There is so much to do before our post-casting cruise, but mostly, the feeling, I think, is anticipation. There are milestones to get through before we leave. First we have a series of dental appointments for Jae, who needs her spacer installed and another set of fillings and sealants. Then, the appointment. The x-rays. The information we need. And the day that sends my stomach instantly into a fit of knots.

A month later we have Easter, which, honestly, I feel is just something we have to get through. It's not one of those holidays that are super magical for me, but I try to not let my own feelings color the kids' day. They like it. So, we will dye the eggs. We will hunt for eggs. We will get baskets and put on dresses and smile and take pictures. And all the while I will be screaming inside, like a little child, "Is it time to go now? Is it now? Now is it?"

Piper's 5th birthday is the next Friday. I have to consider the possibility of combining that with Easter, since family gatherings tend to be hard to coordinate some months. It would certainly be easier if we could do it all at once. And she won't mind. (Plus, hey - I won't have to come up with treat bags if there are plastic eggs filled with candy) :)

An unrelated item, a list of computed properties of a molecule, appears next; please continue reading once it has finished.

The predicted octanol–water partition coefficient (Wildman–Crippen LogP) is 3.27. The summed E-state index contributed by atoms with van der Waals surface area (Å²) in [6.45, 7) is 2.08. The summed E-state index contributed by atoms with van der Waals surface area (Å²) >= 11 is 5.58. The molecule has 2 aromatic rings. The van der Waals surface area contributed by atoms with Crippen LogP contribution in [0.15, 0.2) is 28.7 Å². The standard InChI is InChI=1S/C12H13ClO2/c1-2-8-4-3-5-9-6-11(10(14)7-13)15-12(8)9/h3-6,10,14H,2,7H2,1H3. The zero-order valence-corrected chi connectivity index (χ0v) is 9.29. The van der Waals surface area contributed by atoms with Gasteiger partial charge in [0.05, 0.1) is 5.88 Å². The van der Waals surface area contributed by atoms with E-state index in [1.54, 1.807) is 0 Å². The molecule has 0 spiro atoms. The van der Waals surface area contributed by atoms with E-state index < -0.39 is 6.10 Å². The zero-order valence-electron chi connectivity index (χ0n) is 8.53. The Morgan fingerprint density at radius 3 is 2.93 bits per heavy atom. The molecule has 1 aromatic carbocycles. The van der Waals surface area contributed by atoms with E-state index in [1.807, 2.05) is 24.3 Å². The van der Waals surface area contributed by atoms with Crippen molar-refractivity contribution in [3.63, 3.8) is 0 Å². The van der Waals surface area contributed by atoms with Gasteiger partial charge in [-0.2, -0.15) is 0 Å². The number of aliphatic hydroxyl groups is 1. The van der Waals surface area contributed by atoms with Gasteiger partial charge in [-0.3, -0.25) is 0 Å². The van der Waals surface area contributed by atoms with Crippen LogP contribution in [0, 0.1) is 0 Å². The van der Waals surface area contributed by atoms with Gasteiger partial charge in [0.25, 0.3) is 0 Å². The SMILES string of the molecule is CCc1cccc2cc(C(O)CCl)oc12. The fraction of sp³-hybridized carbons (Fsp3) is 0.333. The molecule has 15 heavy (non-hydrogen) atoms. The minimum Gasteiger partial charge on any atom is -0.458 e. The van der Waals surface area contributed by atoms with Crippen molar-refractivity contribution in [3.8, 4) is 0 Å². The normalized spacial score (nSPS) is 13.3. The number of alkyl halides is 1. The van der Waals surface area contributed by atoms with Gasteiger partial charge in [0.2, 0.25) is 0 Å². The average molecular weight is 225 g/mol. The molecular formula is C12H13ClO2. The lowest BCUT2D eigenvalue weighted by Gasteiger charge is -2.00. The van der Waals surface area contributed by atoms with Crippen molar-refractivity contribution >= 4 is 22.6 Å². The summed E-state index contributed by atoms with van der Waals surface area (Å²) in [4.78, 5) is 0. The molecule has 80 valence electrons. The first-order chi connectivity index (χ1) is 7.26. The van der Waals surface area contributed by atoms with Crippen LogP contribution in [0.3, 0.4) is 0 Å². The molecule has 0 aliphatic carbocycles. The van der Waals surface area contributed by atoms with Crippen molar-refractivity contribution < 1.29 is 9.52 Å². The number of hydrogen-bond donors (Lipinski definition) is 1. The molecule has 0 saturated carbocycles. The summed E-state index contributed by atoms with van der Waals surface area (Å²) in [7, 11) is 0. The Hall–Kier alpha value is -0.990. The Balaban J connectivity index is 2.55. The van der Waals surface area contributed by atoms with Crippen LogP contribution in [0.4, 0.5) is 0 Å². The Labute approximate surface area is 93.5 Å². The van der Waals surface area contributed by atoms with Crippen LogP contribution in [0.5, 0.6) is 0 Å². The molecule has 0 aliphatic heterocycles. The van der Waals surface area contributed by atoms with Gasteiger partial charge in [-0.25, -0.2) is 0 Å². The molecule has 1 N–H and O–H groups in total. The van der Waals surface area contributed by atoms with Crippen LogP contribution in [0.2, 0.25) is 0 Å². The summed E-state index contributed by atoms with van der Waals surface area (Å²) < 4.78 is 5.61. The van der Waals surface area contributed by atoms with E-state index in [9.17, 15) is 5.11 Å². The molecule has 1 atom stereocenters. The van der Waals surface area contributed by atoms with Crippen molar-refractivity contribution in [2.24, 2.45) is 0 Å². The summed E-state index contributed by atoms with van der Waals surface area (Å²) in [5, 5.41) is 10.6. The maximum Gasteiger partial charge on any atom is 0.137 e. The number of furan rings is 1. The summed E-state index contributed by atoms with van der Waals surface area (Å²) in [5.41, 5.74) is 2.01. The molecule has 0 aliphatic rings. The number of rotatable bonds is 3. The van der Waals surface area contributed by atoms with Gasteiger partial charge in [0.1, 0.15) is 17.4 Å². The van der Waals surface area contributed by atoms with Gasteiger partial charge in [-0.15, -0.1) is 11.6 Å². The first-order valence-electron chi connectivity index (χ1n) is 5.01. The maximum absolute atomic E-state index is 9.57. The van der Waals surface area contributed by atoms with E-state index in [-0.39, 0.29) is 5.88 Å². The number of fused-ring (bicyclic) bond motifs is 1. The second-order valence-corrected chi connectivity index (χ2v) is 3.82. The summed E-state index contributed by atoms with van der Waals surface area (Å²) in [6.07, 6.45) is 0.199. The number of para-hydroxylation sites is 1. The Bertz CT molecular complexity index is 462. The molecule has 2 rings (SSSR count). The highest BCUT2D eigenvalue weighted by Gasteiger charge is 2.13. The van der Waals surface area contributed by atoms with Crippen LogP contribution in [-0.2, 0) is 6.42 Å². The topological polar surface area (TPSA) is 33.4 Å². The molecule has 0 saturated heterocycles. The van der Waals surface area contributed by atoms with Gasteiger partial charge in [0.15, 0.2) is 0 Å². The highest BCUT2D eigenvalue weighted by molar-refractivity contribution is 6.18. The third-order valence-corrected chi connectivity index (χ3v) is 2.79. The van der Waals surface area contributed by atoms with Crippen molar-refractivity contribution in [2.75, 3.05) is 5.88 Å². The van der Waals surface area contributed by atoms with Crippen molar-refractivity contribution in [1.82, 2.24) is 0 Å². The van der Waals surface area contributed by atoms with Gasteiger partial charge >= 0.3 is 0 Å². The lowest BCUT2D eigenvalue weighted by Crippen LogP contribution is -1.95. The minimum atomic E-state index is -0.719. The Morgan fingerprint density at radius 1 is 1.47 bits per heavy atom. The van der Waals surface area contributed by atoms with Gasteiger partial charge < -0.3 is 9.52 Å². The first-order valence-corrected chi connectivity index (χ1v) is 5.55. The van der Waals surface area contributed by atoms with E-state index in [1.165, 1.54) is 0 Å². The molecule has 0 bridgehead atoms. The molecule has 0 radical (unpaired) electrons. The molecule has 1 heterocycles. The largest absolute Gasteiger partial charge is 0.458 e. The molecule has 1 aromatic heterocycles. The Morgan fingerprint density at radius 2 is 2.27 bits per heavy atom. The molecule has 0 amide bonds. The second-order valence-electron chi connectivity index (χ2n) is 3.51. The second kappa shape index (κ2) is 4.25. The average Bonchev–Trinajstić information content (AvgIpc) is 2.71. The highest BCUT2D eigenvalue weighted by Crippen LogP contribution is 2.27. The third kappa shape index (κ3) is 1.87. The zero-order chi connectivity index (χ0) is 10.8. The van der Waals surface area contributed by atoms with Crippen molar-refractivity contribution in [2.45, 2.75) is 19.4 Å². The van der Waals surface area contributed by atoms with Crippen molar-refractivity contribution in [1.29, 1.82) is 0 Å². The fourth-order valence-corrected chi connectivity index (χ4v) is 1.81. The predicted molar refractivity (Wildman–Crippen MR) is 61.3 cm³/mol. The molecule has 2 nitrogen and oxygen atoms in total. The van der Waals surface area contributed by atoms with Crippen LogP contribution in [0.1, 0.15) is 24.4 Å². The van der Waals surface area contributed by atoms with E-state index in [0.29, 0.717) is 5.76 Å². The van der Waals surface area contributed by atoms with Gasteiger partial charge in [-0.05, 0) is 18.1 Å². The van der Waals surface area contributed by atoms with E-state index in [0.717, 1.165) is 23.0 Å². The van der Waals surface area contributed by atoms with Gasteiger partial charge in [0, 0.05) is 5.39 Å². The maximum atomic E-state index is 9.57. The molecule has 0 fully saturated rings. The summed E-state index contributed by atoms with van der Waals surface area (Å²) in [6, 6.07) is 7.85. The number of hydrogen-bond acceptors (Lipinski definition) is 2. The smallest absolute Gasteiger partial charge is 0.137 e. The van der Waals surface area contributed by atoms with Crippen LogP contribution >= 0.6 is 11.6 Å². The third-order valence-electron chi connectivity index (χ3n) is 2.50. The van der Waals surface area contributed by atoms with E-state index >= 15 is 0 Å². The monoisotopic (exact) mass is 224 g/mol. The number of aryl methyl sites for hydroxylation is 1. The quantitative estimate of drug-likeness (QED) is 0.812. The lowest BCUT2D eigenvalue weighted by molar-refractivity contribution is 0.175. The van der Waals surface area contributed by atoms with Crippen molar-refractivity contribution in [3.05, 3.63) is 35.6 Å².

The day of her birthday, she'll want to go to Starbucks and get a special drink. It's part of our ritual. (Otherwise they want a cocoa every time we drive through). They get something big and whippy and sprinkled and it always brings a smile to my face to see them offer others a drink even though they don't have to. Then, she'll want to see a movie. Up until this year, we really never went to a theater. Sure, if my Mom came in town and she and her husband could each take a kid, then we would each take one, and there would be one who could manage on their own - then, maybe we could actually watch a feature length film. But, not on our own. There are questions about plot and characters and storylines. There are requests of more popcorn, more peanut butter cups, another drink. There are complaints of not sharing, leaning on the arm rest, the youngest wanting their seat. And, of course, the dreaded - "I have to go to the bathroom."